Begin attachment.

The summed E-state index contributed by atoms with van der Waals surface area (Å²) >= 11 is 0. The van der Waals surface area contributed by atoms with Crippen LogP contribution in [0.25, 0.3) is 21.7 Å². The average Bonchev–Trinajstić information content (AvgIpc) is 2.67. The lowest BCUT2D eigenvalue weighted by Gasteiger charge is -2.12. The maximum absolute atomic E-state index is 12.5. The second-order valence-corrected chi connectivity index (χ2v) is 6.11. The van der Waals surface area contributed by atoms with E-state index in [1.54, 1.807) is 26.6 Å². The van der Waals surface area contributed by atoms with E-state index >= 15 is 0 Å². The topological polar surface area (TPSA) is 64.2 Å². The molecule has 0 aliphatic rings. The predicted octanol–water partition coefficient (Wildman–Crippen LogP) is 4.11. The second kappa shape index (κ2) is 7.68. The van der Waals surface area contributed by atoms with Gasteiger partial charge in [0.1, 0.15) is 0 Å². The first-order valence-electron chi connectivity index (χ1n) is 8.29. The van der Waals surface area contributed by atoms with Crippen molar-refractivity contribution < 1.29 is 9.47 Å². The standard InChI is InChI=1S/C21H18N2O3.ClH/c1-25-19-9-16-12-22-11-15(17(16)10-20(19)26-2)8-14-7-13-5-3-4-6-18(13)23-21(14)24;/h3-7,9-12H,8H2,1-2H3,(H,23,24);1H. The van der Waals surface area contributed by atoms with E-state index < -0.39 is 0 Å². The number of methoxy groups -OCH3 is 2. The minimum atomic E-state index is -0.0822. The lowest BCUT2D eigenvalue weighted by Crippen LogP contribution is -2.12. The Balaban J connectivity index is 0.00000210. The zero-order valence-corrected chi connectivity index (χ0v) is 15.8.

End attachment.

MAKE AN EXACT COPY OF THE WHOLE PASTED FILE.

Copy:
The summed E-state index contributed by atoms with van der Waals surface area (Å²) >= 11 is 0. The van der Waals surface area contributed by atoms with Crippen LogP contribution in [0.25, 0.3) is 21.7 Å². The average Bonchev–Trinajstić information content (AvgIpc) is 2.67. The lowest BCUT2D eigenvalue weighted by Gasteiger charge is -2.12. The maximum absolute atomic E-state index is 12.5. The second-order valence-corrected chi connectivity index (χ2v) is 6.11. The van der Waals surface area contributed by atoms with E-state index in [1.54, 1.807) is 26.6 Å². The van der Waals surface area contributed by atoms with E-state index >= 15 is 0 Å². The topological polar surface area (TPSA) is 64.2 Å². The molecule has 0 aliphatic rings. The predicted octanol–water partition coefficient (Wildman–Crippen LogP) is 4.11. The second kappa shape index (κ2) is 7.68. The van der Waals surface area contributed by atoms with Gasteiger partial charge in [0.1, 0.15) is 0 Å². The first-order valence-electron chi connectivity index (χ1n) is 8.29. The van der Waals surface area contributed by atoms with Crippen molar-refractivity contribution < 1.29 is 9.47 Å². The standard InChI is InChI=1S/C21H18N2O3.ClH/c1-25-19-9-16-12-22-11-15(17(16)10-20(19)26-2)8-14-7-13-5-3-4-6-18(13)23-21(14)24;/h3-7,9-12H,8H2,1-2H3,(H,23,24);1H. The van der Waals surface area contributed by atoms with E-state index < -0.39 is 0 Å². The number of methoxy groups -OCH3 is 2. The minimum atomic E-state index is -0.0822. The lowest BCUT2D eigenvalue weighted by Crippen LogP contribution is -2.12. The Balaban J connectivity index is 0.00000210. The zero-order valence-corrected chi connectivity index (χ0v) is 15.8.